On the other hand, we have experimental proofs that small adiabatic systems has always an increasing of entropy due to internal irreversibilities. Therefore, we make a "mental jump" and extrapolate it to the complete Universe, treating it as an adiabatic system. So that, the 2nd principle is something like a postulate, it has no mathematic proof (or yet I don't know it.)

  5. Sep 29, 2004 #4
    Hi Madrid ! nice to hear from so close !

    Well, I surely understand your point, the entropy of a partial system may decrease as long as the total entropy increases. This is how we can increase the order of things (e.g. a refrigerator or building a cathedral) or how life and self-organising systems work.

    But my question was about the entropy of the total system = the universe.

    I don't see how the entropy of the early universe could be lower than now, if the energy in it was totally disordered compared to now.
    Last edited by a moderator: Sep 29, 2004
  6. Sep 29, 2004 #5


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    Entropy always increases over time. The early universe was very smooth and uniform. This is a highly ordered [low entropy] state. It is now wrinkled and lumpy, a lower ordered [high entropy] state. Think of it as a perfectly made bed sheet [high order]. Once you sleep on it the sheet gets wrinkled [low order]. There are many more wrinkled states available than perfectly smooth states.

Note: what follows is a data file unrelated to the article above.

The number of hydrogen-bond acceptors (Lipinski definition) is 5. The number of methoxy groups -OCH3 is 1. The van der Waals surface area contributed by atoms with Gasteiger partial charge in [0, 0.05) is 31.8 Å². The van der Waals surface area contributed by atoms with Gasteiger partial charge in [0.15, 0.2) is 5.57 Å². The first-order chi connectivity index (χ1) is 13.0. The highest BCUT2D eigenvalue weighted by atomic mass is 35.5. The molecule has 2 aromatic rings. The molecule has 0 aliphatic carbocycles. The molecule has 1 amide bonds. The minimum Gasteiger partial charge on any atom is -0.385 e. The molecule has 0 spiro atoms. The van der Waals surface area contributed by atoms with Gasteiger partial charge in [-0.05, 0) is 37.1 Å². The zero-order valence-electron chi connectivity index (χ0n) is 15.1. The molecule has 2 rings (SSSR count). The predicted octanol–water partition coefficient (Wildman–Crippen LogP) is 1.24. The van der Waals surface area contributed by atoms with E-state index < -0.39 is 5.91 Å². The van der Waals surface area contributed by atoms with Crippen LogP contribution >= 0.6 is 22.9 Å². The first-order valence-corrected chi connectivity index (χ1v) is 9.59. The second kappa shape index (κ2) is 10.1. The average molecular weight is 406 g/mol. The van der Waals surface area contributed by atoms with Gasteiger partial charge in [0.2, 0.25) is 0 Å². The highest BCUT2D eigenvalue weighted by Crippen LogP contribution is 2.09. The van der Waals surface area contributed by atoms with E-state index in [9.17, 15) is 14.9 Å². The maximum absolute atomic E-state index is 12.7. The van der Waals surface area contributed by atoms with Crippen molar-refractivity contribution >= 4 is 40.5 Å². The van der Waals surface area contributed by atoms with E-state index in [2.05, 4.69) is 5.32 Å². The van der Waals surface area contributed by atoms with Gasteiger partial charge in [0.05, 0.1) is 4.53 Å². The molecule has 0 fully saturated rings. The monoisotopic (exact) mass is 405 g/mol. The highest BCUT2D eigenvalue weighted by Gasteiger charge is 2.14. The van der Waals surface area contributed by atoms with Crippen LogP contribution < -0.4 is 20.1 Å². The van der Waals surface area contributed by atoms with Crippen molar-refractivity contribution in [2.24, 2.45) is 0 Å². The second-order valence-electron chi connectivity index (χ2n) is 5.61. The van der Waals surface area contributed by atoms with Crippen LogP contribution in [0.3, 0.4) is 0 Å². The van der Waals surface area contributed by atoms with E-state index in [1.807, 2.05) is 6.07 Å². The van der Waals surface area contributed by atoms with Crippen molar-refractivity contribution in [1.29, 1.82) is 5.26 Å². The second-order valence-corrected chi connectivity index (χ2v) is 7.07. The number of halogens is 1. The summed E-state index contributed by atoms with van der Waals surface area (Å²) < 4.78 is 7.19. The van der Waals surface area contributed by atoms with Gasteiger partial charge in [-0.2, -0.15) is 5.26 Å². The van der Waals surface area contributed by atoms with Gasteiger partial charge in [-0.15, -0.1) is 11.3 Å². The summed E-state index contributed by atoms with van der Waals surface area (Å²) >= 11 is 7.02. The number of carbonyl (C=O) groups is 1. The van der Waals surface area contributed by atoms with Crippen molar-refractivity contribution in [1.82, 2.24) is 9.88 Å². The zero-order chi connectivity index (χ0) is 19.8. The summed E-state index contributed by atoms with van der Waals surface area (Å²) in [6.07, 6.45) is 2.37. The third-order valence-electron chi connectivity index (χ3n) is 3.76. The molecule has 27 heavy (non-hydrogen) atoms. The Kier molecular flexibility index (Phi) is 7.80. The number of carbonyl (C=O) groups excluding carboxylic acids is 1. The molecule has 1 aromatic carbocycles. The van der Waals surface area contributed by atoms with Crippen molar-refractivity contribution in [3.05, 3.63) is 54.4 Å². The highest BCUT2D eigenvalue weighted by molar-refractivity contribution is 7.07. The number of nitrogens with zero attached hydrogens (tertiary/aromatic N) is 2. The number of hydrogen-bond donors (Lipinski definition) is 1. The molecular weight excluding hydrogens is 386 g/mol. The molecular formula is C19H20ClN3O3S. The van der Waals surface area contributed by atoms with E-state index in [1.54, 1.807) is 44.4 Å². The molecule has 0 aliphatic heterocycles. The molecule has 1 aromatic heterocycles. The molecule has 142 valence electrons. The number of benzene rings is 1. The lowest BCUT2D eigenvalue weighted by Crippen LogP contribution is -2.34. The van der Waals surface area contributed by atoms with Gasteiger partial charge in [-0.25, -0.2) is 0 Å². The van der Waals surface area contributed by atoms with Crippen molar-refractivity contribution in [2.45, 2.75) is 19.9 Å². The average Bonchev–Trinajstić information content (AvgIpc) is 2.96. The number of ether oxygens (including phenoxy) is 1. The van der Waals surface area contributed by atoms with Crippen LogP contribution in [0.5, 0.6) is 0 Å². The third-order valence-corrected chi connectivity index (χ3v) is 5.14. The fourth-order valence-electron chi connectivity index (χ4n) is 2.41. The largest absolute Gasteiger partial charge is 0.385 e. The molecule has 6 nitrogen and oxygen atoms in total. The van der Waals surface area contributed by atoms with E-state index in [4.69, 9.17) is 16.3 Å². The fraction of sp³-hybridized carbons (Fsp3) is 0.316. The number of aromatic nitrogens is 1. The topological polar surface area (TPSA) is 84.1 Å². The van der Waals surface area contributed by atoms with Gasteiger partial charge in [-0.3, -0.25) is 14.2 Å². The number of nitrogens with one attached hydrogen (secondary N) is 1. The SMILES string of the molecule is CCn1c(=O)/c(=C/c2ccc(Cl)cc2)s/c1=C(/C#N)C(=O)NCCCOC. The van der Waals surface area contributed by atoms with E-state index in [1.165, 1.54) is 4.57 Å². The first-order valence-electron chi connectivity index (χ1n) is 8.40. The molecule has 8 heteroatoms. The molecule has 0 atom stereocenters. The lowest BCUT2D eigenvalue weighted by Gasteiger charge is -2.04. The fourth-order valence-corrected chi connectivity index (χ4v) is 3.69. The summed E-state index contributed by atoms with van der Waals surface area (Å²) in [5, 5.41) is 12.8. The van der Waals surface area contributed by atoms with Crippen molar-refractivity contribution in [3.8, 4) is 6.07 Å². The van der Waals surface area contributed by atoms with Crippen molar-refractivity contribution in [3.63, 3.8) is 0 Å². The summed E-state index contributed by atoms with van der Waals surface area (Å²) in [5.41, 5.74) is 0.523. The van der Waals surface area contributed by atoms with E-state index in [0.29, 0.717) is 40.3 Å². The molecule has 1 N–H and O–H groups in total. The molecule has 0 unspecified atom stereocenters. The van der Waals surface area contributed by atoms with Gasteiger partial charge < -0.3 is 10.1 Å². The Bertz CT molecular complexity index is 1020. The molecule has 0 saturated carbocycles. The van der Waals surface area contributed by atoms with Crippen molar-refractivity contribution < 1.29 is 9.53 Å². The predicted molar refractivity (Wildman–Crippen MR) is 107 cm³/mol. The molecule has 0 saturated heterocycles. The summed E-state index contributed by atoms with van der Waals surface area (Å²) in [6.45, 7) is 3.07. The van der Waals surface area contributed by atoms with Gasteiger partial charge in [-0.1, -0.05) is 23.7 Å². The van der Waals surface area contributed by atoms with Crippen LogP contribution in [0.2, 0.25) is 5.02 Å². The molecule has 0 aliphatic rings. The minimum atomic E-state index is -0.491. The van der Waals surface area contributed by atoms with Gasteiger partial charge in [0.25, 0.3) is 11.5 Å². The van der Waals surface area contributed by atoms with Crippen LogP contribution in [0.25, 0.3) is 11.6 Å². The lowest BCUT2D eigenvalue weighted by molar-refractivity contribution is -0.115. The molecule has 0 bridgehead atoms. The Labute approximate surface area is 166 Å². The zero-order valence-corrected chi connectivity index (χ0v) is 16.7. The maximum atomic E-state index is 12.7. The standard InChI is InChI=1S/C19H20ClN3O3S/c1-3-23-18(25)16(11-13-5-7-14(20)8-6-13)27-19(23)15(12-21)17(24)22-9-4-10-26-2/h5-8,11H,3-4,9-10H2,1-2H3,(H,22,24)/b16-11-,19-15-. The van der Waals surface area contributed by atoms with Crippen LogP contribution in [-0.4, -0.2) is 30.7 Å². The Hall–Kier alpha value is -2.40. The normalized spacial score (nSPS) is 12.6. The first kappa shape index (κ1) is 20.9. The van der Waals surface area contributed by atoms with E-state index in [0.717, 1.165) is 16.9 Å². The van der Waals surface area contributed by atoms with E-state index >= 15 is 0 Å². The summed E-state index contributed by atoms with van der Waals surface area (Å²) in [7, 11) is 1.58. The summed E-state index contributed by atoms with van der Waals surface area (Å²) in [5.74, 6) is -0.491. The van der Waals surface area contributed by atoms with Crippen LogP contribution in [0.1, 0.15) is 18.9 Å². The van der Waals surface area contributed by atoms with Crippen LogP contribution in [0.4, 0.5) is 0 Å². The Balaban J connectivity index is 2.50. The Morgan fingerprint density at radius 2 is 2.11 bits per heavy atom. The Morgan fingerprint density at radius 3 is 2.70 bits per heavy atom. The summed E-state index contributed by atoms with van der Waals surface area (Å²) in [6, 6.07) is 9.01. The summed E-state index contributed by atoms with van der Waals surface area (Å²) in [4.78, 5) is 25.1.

7. Sep 29, 2004 #6
    Thanks Chronos, sorry if I'm stuborn but I still don't get it .....

    In the typical example of warm and cold, the entropy of the system is said to be maximum when the system is in thermodynamical equilibrium = when all particles are at the same temperature and heat doesn't flow anymore. the system remains "thermodynamically dead".

    The state where we have separated warm and cold parts is considered as the ordered state, and the state where all particles are at the same temperature, indistinguishable from eachother, is considered as the disordered state.

    Now, you say that the early universe (when everything was at the same temperature, undistinguishable from each other) was a highly ordered, low entropy state.

    ?? what's wrong ?!!!??
    Last edited by a moderator: Sep 29, 2004
  8. Sep 30, 2004 #7


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    Think of it as a checkerboard. On a smooth checkerboard, every shared boundary square [at vertical and horizontal orientation] is opposite colored and every diagonal boundary square [only having point contact at the intersections] is the same color. Randomize this pattern and you increase the entropy [the same as creating hot spots and clumps].
  9. Oct 18, 2004 #8
    It's how you look at it